Even worse, the article relies on and reinforces the well-worn stereotype of all unions as collections of thugs who hold the public over a barrel in order to fill their own pockets (the mixed metaphor is intentional as it reflects the incoherence of the stereotyping). Anticipating the objection that The Chronicle is simply trying to present "all sides" of the issues, we would be very happy to see an in-depth Chronicle exposé on how the expenditures on salaries and benefits at Ohio's public universities have shifted dramatically away from faculty—in particular tenure-line faculty—and toward administrators and administrative support staff. At our universities, the personnel costs have remained flat, at about 80 percent of an institution's expenses, while the percentage allocated to tenure-line faculty has steadily declined, and their salaries and benefits constitute only about 15 percent of the total institutional expenses. Nonetheless, every time there is a budget issue, you'd think that increases in tenure-line faculty compensation were the cause of it, and that reductions in our compensation offered the only solution to it.

We welcome spot-on reporting and are ready to take our share of criticisms. All we ask is that reporters get their facts straight before going to press.

Martin Kich
President, AAUP
Wright State University
Board Member
Ohio Conference of AAUP
Dayton, Ohio

Dave Witt
University of Akron
Past President
Ohio Conference of AAUP
Akron, Ohio

Wednesday, October 19, 2011

Cincinnati Chamber gets pay off

The Cincinnati Chamber of Commerce has chosen to voice strong support for Senate Bill 5, the union-busting legislation passed in the spring with overwhelming Republican support in both the House and the Senate. It will now go to a vote of the people in November.

This comes as no real surprise since the Chamber’s attack on union workers is in sync with Gov. Kasich’s position and a long-term policy of support for lower wages. The Chamber was also on the wrong side of the minimum wage referendum in 2006. But this week we also learned the Cincinnati USA Partnership, an economic development organization directed by the Cincinnati Chamber has been awarded $2 million by Gov. Kasich through his controversial new JobsOhio agency.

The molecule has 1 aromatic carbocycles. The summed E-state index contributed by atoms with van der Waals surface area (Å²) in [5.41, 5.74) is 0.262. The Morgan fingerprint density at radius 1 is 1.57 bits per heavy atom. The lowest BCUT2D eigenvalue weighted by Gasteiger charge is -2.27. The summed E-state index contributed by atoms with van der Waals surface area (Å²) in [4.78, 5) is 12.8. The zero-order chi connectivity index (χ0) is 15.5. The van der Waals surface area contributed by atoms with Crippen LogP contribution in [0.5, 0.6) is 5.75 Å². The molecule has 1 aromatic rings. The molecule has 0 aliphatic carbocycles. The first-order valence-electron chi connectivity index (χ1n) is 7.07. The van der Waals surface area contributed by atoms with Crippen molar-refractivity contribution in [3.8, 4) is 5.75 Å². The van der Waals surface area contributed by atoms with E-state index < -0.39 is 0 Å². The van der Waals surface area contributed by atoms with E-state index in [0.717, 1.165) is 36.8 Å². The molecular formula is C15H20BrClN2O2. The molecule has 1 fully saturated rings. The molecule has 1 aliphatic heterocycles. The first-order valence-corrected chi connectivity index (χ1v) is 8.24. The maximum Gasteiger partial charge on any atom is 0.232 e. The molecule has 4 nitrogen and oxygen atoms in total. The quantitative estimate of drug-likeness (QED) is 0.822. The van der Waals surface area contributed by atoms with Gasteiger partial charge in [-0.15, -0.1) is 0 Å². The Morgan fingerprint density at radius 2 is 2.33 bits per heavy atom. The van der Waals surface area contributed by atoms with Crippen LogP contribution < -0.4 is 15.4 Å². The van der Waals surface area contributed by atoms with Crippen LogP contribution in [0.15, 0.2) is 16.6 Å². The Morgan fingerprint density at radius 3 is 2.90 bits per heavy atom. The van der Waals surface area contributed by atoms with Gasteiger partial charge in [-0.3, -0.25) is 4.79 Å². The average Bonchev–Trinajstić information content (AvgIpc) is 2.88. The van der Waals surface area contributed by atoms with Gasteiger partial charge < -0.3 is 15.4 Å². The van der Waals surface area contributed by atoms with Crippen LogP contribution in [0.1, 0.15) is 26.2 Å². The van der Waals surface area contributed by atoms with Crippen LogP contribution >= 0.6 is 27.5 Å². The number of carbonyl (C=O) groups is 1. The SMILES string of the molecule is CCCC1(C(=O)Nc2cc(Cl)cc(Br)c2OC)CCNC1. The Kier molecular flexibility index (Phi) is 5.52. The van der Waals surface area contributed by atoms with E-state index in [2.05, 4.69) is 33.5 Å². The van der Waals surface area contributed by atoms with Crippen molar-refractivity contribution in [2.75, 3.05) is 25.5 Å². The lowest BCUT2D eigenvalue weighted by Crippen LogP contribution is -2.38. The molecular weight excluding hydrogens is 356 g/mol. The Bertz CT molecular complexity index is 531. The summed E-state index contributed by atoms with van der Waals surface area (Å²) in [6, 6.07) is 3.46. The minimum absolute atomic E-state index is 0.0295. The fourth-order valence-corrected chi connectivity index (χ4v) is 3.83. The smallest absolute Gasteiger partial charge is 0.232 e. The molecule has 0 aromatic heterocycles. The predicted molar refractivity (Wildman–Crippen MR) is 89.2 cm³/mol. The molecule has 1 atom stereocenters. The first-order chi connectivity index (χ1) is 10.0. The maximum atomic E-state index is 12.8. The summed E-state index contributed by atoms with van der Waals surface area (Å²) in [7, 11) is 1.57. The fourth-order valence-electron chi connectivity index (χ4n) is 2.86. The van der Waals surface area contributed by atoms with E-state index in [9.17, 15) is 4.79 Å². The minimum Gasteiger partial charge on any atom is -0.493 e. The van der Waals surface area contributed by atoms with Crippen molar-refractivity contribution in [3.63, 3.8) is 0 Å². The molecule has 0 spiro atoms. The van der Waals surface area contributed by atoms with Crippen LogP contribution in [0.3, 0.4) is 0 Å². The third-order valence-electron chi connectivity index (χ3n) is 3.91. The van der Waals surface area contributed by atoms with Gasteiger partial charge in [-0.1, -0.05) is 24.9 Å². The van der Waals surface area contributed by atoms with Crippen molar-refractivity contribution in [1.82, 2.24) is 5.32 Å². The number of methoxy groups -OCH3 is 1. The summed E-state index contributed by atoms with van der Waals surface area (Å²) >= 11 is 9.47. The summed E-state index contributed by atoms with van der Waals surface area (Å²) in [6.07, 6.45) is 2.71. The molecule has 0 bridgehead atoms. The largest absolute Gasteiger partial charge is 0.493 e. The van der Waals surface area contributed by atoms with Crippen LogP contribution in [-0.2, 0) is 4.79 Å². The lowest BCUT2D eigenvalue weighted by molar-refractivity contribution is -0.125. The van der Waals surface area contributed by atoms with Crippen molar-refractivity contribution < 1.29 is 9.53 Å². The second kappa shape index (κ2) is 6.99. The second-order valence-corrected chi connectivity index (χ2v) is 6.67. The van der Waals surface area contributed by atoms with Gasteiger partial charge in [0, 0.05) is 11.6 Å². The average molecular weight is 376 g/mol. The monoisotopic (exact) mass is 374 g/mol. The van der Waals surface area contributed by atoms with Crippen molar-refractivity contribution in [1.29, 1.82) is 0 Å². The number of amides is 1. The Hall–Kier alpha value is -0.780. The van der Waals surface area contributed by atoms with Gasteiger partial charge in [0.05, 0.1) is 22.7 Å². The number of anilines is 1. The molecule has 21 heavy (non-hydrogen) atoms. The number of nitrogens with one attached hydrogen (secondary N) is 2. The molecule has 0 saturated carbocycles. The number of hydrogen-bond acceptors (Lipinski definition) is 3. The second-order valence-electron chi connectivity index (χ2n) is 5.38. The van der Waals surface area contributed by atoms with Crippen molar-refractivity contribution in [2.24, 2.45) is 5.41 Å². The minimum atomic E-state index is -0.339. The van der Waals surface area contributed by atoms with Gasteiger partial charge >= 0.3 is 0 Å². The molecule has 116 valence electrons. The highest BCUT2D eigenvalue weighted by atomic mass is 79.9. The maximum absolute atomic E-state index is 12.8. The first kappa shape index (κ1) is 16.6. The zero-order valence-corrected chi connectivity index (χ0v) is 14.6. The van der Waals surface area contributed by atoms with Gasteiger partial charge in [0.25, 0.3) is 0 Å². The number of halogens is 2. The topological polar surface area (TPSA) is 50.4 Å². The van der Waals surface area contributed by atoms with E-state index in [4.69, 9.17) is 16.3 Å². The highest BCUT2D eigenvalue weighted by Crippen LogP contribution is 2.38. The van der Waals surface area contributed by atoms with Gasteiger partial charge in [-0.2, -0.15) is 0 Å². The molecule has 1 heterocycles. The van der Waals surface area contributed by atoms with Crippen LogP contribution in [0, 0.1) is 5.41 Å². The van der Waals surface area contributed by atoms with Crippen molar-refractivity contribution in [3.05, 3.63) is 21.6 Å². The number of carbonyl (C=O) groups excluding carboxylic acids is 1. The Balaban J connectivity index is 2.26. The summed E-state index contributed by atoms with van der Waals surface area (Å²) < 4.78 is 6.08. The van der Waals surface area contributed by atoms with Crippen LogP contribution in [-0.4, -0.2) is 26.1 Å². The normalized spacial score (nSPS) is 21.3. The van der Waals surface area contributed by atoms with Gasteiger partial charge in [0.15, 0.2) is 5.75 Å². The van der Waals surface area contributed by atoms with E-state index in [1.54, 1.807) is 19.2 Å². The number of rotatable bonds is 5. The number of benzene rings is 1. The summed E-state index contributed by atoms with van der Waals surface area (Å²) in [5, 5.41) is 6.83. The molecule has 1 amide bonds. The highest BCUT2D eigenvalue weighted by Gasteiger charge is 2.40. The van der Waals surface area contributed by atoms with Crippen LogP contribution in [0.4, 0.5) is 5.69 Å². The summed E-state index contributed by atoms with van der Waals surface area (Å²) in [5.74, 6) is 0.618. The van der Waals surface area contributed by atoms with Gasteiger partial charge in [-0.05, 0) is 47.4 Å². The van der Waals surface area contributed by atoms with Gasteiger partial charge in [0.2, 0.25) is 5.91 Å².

This tax giveaway to the Cincinnati chamber does not pass the “smell test” and certainly has the appearance of a political payoff. Finding creative ways of channeling Ohioans hard-earned tax dollars into the pockets of corporate interests is not economic development but seems a primary objective of the Kasich administration. What the Cincinnati region needs is a promise from the chamber that it won’t use this windfall of taxpayer money to campaign for SB 5 or to free up other funds to do so

And to what other purposes might this new-found wealth be directed? The Ohio Chamber of Commerce, in conjunction with the Cincinnnati group and other metropolitan chambers of commerce, produced in the fall of 2010 a report called, “Redesigning Ohio: Transforming Government into a 21st Century Institution.”

“Redesigning Ohio” is mainly filled with radical proposals that arguably do not serve the middle class and seems to have as its primary purpose to reduce tax contributions for the state’s corporate heavyweights. This is no surprise since nearly all of the substance of the Chamber’s proposal has one source: The American Legislative Exchange Council (ALEC)’s “State Budget Reform Toolkit.”

ALEC is a right-wing organization, founded and funded by wealthy corporations and individuals, most notoriously, the Koch brothers, who have a long history of attacking unions, encouraging voter suppression, and undermining environmental laws. ALEC is primarily a front through which America’s largest corporations can deliver legislation, like SB 5, to sympathetic legislators, like Ohio senators Shannon Jones and Tom Niehaus.

Much of the language and argument contained in both plans are strikingly similar but the most glaring common thread is the work of public policy writer David Osborne of Public Strategies Group. Osborne has been pushing something he calls “Budgeting for Outcomes” or BFO. The argument embracing BFO in both the ALEC report and the Ohio Chamber proposal is surrounded by much verbiage that makes it sound both new and harmless. It is neither.

In reality, BFO suggests to policymakers that they can be justified in slashing government expenditures to some undetermined lower level based on ideologically-driven choices because of the many positive benefits that will ensue. Cutting funding, for example, will make state government services more “creative” and will actually “improve” public services. There is no mention of layoffs, of important work not accomplished, or of the heavy tax burden passed onto local communities. It is all gently covered in a smoke-screen of happy talk about “improvements.”

Not all Ohio chamber members have simply accepted this radical political approach by the state and local chambers of commerce. When the Youngstown Chamber announced its support for Senate Bill 5, Tom Byers, general manager of A.B. Crane & Steel Service Inc., withdrew his membership as did others. “I just wish they would’ve stayed neutral on [SB 5],” Byers told the local newspaper. “I don’t see how it helps to support it so strongly.”

Small business owners who are members of the Cincinnati Chamber should ask themselves this question: There are 360,000 public union members in Ohio. Is it really in your interest to attack the police who protect your streets, the firemen who protect your homes, the teachers who teach your children, and the many ordinary people who are your customers? Is this the kind of community you want? Are these people really your enemies?

If not, then you should demand that the Cincinnati chamber withdraw its support¸ financial and otherwise, for this radical bill and that the organization no longer be led down the destructive road paved by ALEC.